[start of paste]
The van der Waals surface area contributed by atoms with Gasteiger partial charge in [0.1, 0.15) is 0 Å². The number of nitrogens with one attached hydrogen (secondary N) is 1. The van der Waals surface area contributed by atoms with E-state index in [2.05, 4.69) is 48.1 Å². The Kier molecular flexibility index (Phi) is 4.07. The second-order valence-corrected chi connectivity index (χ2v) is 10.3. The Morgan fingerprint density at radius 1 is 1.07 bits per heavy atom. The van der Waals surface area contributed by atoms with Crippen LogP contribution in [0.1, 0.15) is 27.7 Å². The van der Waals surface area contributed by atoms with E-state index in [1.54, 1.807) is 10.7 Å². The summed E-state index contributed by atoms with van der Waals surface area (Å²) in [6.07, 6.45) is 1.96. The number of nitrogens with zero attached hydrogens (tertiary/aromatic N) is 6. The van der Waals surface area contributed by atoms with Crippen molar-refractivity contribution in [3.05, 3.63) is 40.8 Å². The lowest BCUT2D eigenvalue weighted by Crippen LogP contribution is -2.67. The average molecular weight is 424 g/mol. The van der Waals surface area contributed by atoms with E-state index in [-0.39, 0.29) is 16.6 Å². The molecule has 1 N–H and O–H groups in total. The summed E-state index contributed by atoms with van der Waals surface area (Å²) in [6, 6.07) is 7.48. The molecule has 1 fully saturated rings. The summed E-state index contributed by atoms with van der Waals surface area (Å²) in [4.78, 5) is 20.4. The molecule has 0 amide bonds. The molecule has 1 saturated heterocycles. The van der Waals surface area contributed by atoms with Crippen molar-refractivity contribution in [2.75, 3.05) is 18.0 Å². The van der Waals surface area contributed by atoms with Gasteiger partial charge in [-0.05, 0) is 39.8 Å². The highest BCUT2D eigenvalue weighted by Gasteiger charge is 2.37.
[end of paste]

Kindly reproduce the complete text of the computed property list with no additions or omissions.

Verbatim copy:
The van der Waals surface area contributed by atoms with Gasteiger partial charge in [0.1, 0.15) is 0 Å². The number of nitrogens with one attached hydrogen (secondary N) is 1. The van der Waals surface area contributed by atoms with E-state index in [2.05, 4.69) is 48.1 Å². The Kier molecular flexibility index (Phi) is 4.07. The second-order valence-corrected chi connectivity index (χ2v) is 10.3. The Morgan fingerprint density at radius 1 is 1.07 bits per heavy atom. The van der Waals surface area contributed by atoms with Crippen LogP contribution in [0.1, 0.15) is 27.7 Å². The van der Waals surface area contributed by atoms with E-state index in [1.54, 1.807) is 10.7 Å². The summed E-state index contributed by atoms with van der Waals surface area (Å²) in [6.07, 6.45) is 1.96. The number of nitrogens with zero attached hydrogens (tertiary/aromatic N) is 6. The van der Waals surface area contributed by atoms with Crippen molar-refractivity contribution in [3.05, 3.63) is 40.8 Å². The lowest BCUT2D eigenvalue weighted by Crippen LogP contribution is -2.67. The average molecular weight is 424 g/mol. The van der Waals surface area contributed by atoms with E-state index in [-0.39, 0.29) is 16.6 Å². The molecule has 1 N–H and O–H groups in total. The summed E-state index contributed by atoms with van der Waals surface area (Å²) in [6, 6.07) is 7.48. The molecule has 1 fully saturated rings. The summed E-state index contributed by atoms with van der Waals surface area (Å²) in [4.78, 5) is 20.4. The molecule has 0 amide bonds. The molecule has 1 saturated heterocycles. The van der Waals surface area contributed by atoms with Crippen molar-refractivity contribution in [2.75, 3.05) is 18.0 Å². The van der Waals surface area contributed by atoms with Gasteiger partial charge in [-0.05, 0) is 39.8 Å². The highest BCUT2D eigenvalue weighted by Gasteiger charge is 2.37.